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The Yiddish Language Alive in... Japan

A Japanese linguist, who compiled the world's first Yiddish-Japanese dictionary, proves one doesn't have to be Jewish to love Yiddish.
By Rachel Hirshfeld
First Publish: 4/17/2012, 12:22 PM

book image
book image
Israel news photo: Flash 90

A Japanese linguist, who has spent decades compiling the world's first Yiddish-Japanese dictionary, has proved that one does not have to be Jewish in order to love Yiddish.

“It was in the hills of Kyushu Island in southern Japan where Kazuo Ueda carried out his impressive and quixotic quest, devoting his life to a language few Jews understand, and even fewer Japanese have even heard of,” National Public Radio (NPR) reported.

Ueda, who originally specialized in German, is now Japan's leading scholar of Yiddish.

"Yiddish was full of puzzles for me," Ueda says. "That's what I love about it. Reading sentences in those strange letters — it's like deciphering a code."

Since Ueda was isolated from actual speakers of the language, Ueda immersed himself in Yiddish newspapers and literature. 

His magnum opus, the 1,300-page, 28,000-entry Idishugo Jiten, or Yiddish-Japanese dictionary, was published several years ago, notes NPR. Ueda’s publisher refused to release details but said that the sales of the dictionary, which coasts more than $700, are expected to be extremely low.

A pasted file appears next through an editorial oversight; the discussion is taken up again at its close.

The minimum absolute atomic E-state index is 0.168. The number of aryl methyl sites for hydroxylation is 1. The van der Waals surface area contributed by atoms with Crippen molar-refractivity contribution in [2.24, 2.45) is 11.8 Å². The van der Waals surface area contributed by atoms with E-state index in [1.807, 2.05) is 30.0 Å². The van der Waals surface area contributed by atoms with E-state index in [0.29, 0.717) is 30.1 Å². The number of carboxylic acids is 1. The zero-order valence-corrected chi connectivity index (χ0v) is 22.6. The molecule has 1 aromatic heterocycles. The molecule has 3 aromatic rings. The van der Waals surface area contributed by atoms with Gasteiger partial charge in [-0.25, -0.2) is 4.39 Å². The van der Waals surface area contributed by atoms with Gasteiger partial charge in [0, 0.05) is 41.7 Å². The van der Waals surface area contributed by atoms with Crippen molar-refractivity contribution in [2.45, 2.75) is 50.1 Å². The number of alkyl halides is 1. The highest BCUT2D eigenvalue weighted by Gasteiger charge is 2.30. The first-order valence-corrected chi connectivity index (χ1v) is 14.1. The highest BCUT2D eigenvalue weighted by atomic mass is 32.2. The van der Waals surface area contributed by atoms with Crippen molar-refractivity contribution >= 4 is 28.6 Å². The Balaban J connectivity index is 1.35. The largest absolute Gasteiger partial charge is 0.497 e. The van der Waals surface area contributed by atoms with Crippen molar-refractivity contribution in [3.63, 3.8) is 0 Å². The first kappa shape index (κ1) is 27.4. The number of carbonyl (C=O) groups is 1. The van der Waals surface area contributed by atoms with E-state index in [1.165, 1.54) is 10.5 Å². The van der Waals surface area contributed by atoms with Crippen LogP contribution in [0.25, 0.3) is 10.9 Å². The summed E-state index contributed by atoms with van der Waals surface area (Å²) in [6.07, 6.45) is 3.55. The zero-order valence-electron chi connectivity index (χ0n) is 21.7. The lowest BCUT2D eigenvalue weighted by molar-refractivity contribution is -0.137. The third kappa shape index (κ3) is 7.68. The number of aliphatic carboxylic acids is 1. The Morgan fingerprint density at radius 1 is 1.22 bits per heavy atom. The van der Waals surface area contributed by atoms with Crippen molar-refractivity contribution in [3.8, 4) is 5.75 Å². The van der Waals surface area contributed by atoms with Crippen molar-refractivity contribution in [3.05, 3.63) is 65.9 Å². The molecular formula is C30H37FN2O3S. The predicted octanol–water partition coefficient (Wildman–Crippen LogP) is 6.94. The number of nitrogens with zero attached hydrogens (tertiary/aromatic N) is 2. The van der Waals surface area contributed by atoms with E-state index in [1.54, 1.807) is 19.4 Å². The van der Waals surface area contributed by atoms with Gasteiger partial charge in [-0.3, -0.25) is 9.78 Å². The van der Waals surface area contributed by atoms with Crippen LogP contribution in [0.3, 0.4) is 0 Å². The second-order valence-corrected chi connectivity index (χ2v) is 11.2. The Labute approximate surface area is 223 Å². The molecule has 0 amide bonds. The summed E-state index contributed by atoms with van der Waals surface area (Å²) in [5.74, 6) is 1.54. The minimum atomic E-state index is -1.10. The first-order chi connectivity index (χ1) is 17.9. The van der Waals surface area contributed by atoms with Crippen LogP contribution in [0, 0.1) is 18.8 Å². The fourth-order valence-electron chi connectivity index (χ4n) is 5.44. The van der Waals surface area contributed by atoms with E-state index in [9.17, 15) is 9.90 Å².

"Every day, he would sit down to work on his dictionary right after breakfast. He never took any time off," said Ueda’s wife. "But for him, this wasn't work but sheer joy. So I thought, this is the way things had to be."

Jack Halpern, a Yiddish-speaking resident of Japan and one of Ueda’s great admirers said the passion of the Japanese linguist often baffles Jews.

By taking on Yiddish, Ueda grappled with a language that defies easy translation because of its many culturally specific words. "You can translate it, but you can't translate the connotation, the feeling, around the word," says Halpern. "There's something about shlimazel, that when you say it in Yiddish, it's the right language to say it in."

However, Ueda has no regrets. "I wrote it purely for the pursuit of learning," he says. "I don't expect a wave of people to start learning Yiddish," he says.